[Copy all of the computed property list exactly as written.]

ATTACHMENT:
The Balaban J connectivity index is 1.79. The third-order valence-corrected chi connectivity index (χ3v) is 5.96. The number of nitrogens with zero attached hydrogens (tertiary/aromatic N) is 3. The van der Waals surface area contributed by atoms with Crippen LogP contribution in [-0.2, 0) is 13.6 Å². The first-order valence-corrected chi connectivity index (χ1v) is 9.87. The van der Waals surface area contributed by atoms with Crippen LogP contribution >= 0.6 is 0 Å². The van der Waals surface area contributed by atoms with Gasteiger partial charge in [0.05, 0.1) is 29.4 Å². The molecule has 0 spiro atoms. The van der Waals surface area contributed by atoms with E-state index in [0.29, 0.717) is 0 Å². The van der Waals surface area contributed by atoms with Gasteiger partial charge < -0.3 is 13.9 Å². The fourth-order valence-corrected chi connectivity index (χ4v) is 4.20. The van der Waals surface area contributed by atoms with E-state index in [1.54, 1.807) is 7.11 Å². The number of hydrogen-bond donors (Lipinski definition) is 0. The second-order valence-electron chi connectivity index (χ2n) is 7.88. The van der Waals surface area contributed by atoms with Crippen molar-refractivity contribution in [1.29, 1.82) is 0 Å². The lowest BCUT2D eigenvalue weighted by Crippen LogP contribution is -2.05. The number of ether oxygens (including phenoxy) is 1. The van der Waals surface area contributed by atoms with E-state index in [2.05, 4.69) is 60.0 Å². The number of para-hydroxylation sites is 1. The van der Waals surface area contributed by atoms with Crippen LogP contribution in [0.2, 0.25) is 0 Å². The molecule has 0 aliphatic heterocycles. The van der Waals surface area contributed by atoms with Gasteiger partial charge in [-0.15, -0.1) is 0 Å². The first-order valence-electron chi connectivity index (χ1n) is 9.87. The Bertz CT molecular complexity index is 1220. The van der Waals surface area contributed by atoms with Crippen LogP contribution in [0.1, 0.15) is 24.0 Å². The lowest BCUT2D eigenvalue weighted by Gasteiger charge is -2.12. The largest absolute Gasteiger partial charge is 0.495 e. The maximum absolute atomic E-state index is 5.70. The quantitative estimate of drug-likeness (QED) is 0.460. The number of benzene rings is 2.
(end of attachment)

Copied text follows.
The Balaban J connectivity index is 1.79. The third-order valence-corrected chi connectivity index (χ3v) is 5.96. The number of nitrogens with zero attached hydrogens (tertiary/aromatic N) is 3. The van der Waals surface area contributed by atoms with Crippen LogP contribution in [-0.2, 0) is 13.6 Å². The first-order valence-corrected chi connectivity index (χ1v) is 9.87. The van der Waals surface area contributed by atoms with Crippen LogP contribution >= 0.6 is 0 Å². The van der Waals surface area contributed by atoms with Gasteiger partial charge in [0.05, 0.1) is 29.4 Å². The molecule has 0 spiro atoms. The van der Waals surface area contributed by atoms with E-state index in [0.29, 0.717) is 0 Å². The van der Waals surface area contributed by atoms with Gasteiger partial charge < -0.3 is 13.9 Å². The fourth-order valence-corrected chi connectivity index (χ4v) is 4.20. The van der Waals surface area contributed by atoms with E-state index in [1.54, 1.807) is 7.11 Å². The number of hydrogen-bond donors (Lipinski definition) is 0. The second-order valence-electron chi connectivity index (χ2n) is 7.88. The van der Waals surface area contributed by atoms with Crippen molar-refractivity contribution in [1.29, 1.82) is 0 Å². The lowest BCUT2D eigenvalue weighted by Crippen LogP contribution is -2.05. The number of ether oxygens (including phenoxy) is 1. The van der Waals surface area contributed by atoms with E-state index in [2.05, 4.69) is 60.0 Å². The number of para-hydroxylation sites is 1. The van der Waals surface area contributed by atoms with Crippen LogP contribution in [0.2, 0.25) is 0 Å². The molecule has 0 aliphatic heterocycles. The van der Waals surface area contributed by atoms with Gasteiger partial charge in [-0.15, -0.1) is 0 Å². The first-order valence-electron chi connectivity index (χ1n) is 9.87. The Bertz CT molecular complexity index is 1220. The van der Waals surface area contributed by atoms with Crippen LogP contribution in [0.1, 0.15) is 24.0 Å². The lowest BCUT2D eigenvalue weighted by Gasteiger charge is -2.12. The largest absolute Gasteiger partial charge is 0.495 e. The maximum absolute atomic E-state index is 5.70. The quantitative estimate of drug-likeness (QED) is 0.460. The number of benzene rings is 2.